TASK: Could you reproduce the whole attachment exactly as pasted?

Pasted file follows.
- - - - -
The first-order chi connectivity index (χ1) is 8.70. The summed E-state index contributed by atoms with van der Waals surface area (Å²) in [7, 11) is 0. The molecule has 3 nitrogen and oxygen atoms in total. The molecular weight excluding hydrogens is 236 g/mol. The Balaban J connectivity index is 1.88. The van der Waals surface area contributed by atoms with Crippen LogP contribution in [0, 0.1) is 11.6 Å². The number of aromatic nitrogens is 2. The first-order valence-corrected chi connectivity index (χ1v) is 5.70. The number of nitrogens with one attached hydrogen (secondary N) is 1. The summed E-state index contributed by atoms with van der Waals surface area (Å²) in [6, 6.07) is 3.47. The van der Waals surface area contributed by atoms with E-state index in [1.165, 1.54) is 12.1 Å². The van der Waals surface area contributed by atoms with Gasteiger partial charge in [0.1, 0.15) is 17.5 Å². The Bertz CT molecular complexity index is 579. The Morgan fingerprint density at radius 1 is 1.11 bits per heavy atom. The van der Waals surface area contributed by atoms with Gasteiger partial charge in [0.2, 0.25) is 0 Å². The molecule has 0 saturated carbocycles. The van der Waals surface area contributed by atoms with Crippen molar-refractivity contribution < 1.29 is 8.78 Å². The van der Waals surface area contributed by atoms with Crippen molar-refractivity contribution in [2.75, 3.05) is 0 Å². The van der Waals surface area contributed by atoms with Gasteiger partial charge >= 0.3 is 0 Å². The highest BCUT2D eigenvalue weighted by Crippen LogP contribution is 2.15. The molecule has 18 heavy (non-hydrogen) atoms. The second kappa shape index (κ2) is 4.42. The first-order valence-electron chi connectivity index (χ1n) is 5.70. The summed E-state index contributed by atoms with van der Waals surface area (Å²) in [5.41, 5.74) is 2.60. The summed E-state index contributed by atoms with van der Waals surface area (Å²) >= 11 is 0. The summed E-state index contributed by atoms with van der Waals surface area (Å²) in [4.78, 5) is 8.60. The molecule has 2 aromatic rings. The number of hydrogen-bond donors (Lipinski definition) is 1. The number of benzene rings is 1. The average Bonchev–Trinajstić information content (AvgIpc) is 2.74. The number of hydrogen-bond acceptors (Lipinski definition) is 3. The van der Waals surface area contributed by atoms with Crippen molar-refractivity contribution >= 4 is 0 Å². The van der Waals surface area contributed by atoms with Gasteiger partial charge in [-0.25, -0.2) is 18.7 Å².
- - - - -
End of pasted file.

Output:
The first-order chi connectivity index (χ1) is 8.70. The summed E-state index contributed by atoms with van der Waals surface area (Å²) in [7, 11) is 0. The molecule has 3 nitrogen and oxygen atoms in total. The molecular weight excluding hydrogens is 236 g/mol. The Balaban J connectivity index is 1.88. The van der Waals surface area contributed by atoms with Crippen LogP contribution in [0, 0.1) is 11.6 Å². The number of aromatic nitrogens is 2. The first-order valence-corrected chi connectivity index (χ1v) is 5.70. The number of nitrogens with one attached hydrogen (secondary N) is 1. The summed E-state index contributed by atoms with van der Waals surface area (Å²) in [6, 6.07) is 3.47. The van der Waals surface area contributed by atoms with E-state index in [1.165, 1.54) is 12.1 Å². The van der Waals surface area contributed by atoms with Gasteiger partial charge in [0.1, 0.15) is 17.5 Å². The Bertz CT molecular complexity index is 579. The Morgan fingerprint density at radius 1 is 1.11 bits per heavy atom. The van der Waals surface area contributed by atoms with Gasteiger partial charge in [0.2, 0.25) is 0 Å². The molecule has 0 saturated carbocycles. The van der Waals surface area contributed by atoms with Crippen molar-refractivity contribution < 1.29 is 8.78 Å². The van der Waals surface area contributed by atoms with Crippen molar-refractivity contribution in [2.75, 3.05) is 0 Å². The van der Waals surface area contributed by atoms with Gasteiger partial charge >= 0.3 is 0 Å². The highest BCUT2D eigenvalue weighted by Crippen LogP contribution is 2.15. The molecule has 18 heavy (non-hydrogen) atoms. The second kappa shape index (κ2) is 4.42. The first-order valence-electron chi connectivity index (χ1n) is 5.70. The summed E-state index contributed by atoms with van der Waals surface area (Å²) in [5.41, 5.74) is 2.60. The summed E-state index contributed by atoms with van der Waals surface area (Å²) >= 11 is 0. The summed E-state index contributed by atoms with van der Waals surface area (Å²) in [4.78, 5) is 8.60. The molecule has 2 aromatic rings. The number of hydrogen-bond donors (Lipinski definition) is 1. The number of benzene rings is 1. The average Bonchev–Trinajstić information content (AvgIpc) is 2.74. The number of hydrogen-bond acceptors (Lipinski definition) is 3. The van der Waals surface area contributed by atoms with Crippen molar-refractivity contribution >= 4 is 0 Å². The van der Waals surface area contributed by atoms with Gasteiger partial charge in [-0.25, -0.2) is 18.7 Å².